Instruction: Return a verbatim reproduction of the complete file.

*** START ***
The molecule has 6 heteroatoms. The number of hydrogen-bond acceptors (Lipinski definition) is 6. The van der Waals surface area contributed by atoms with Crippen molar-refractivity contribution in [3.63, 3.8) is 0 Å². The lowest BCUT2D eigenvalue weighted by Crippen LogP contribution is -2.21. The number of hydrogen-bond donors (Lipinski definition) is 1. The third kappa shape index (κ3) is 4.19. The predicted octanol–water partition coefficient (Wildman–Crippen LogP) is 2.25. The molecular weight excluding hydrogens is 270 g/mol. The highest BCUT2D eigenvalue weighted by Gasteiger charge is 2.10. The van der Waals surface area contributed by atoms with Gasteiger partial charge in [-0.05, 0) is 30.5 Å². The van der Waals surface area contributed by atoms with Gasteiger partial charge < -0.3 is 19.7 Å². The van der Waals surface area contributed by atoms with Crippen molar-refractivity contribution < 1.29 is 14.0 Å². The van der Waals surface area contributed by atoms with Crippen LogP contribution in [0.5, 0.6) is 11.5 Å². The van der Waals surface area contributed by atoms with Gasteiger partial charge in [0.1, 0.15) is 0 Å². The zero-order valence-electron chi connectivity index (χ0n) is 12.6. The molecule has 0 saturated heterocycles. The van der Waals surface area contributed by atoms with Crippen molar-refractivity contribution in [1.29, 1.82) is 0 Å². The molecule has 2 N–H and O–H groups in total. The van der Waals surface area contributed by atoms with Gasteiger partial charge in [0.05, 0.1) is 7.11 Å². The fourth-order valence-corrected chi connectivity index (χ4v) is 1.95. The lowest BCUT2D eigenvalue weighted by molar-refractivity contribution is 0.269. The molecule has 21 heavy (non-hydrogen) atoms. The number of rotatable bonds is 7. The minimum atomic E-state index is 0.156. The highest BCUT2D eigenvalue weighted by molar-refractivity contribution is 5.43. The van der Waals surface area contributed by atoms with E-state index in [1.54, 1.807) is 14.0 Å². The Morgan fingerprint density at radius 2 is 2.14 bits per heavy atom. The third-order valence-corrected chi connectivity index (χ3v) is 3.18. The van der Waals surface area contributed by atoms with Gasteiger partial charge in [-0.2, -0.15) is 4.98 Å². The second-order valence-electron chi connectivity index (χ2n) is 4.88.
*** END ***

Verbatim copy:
The molecule has 6 heteroatoms. The number of hydrogen-bond acceptors (Lipinski definition) is 6. The van der Waals surface area contributed by atoms with Crippen molar-refractivity contribution in [3.63, 3.8) is 0 Å². The lowest BCUT2D eigenvalue weighted by Crippen LogP contribution is -2.21. The number of hydrogen-bond donors (Lipinski definition) is 1. The third kappa shape index (κ3) is 4.19. The predicted octanol–water partition coefficient (Wildman–Crippen LogP) is 2.25. The molecular weight excluding hydrogens is 270 g/mol. The highest BCUT2D eigenvalue weighted by Gasteiger charge is 2.10. The van der Waals surface area contributed by atoms with Gasteiger partial charge in [-0.05, 0) is 30.5 Å². The van der Waals surface area contributed by atoms with Gasteiger partial charge < -0.3 is 19.7 Å². The van der Waals surface area contributed by atoms with Crippen molar-refractivity contribution < 1.29 is 14.0 Å². The van der Waals surface area contributed by atoms with Crippen LogP contribution in [0.5, 0.6) is 11.5 Å². The van der Waals surface area contributed by atoms with Gasteiger partial charge in [0.1, 0.15) is 0 Å². The zero-order valence-electron chi connectivity index (χ0n) is 12.6. The molecule has 0 saturated heterocycles. The van der Waals surface area contributed by atoms with Crippen molar-refractivity contribution in [1.29, 1.82) is 0 Å². The molecule has 2 N–H and O–H groups in total. The van der Waals surface area contributed by atoms with Gasteiger partial charge in [0.05, 0.1) is 7.11 Å². The fourth-order valence-corrected chi connectivity index (χ4v) is 1.95. The lowest BCUT2D eigenvalue weighted by molar-refractivity contribution is 0.269. The molecule has 21 heavy (non-hydrogen) atoms. The number of rotatable bonds is 7. The minimum atomic E-state index is 0.156. The highest BCUT2D eigenvalue weighted by molar-refractivity contribution is 5.43. The van der Waals surface area contributed by atoms with E-state index in [1.54, 1.807) is 14.0 Å². The Morgan fingerprint density at radius 2 is 2.14 bits per heavy atom. The third-order valence-corrected chi connectivity index (χ3v) is 3.18. The van der Waals surface area contributed by atoms with Gasteiger partial charge in [-0.2, -0.15) is 4.98 Å². The second-order valence-electron chi connectivity index (χ2n) is 4.88.